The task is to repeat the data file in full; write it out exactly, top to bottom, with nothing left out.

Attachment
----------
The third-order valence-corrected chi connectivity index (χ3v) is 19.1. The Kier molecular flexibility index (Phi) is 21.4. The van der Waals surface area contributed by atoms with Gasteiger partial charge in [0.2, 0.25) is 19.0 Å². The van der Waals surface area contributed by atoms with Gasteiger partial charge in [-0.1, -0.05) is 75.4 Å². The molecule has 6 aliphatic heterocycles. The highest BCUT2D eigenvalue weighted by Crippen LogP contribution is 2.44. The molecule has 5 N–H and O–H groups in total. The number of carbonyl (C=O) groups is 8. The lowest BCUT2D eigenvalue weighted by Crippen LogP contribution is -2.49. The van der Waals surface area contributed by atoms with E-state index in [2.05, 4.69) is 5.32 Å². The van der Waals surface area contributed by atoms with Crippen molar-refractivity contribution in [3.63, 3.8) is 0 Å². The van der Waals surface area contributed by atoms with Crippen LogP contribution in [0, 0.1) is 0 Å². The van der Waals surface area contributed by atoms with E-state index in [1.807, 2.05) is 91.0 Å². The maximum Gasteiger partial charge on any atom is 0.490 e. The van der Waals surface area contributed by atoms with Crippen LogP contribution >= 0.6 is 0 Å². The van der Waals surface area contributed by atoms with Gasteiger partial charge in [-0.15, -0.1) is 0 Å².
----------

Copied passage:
The third-order valence-corrected chi connectivity index (χ3v) is 19.1. The Kier molecular flexibility index (Phi) is 21.4. The van der Waals surface area contributed by atoms with Gasteiger partial charge in [0.2, 0.25) is 19.0 Å². The van der Waals surface area contributed by atoms with Gasteiger partial charge in [-0.1, -0.05) is 75.4 Å². The molecule has 6 aliphatic heterocycles. The highest BCUT2D eigenvalue weighted by Crippen LogP contribution is 2.44. The molecule has 5 N–H and O–H groups in total. The number of carbonyl (C=O) groups is 8. The lowest BCUT2D eigenvalue weighted by Crippen LogP contribution is -2.49. The van der Waals surface area contributed by atoms with E-state index in [2.05, 4.69) is 5.32 Å². The van der Waals surface area contributed by atoms with Crippen molar-refractivity contribution in [3.63, 3.8) is 0 Å². The van der Waals surface area contributed by atoms with Crippen LogP contribution in [0, 0.1) is 0 Å². The van der Waals surface area contributed by atoms with E-state index in [1.807, 2.05) is 91.0 Å². The maximum Gasteiger partial charge on any atom is 0.490 e. The van der Waals surface area contributed by atoms with Crippen LogP contribution >= 0.6 is 0 Å². The van der Waals surface area contributed by atoms with Gasteiger partial charge in [-0.15, -0.1) is 0 Å².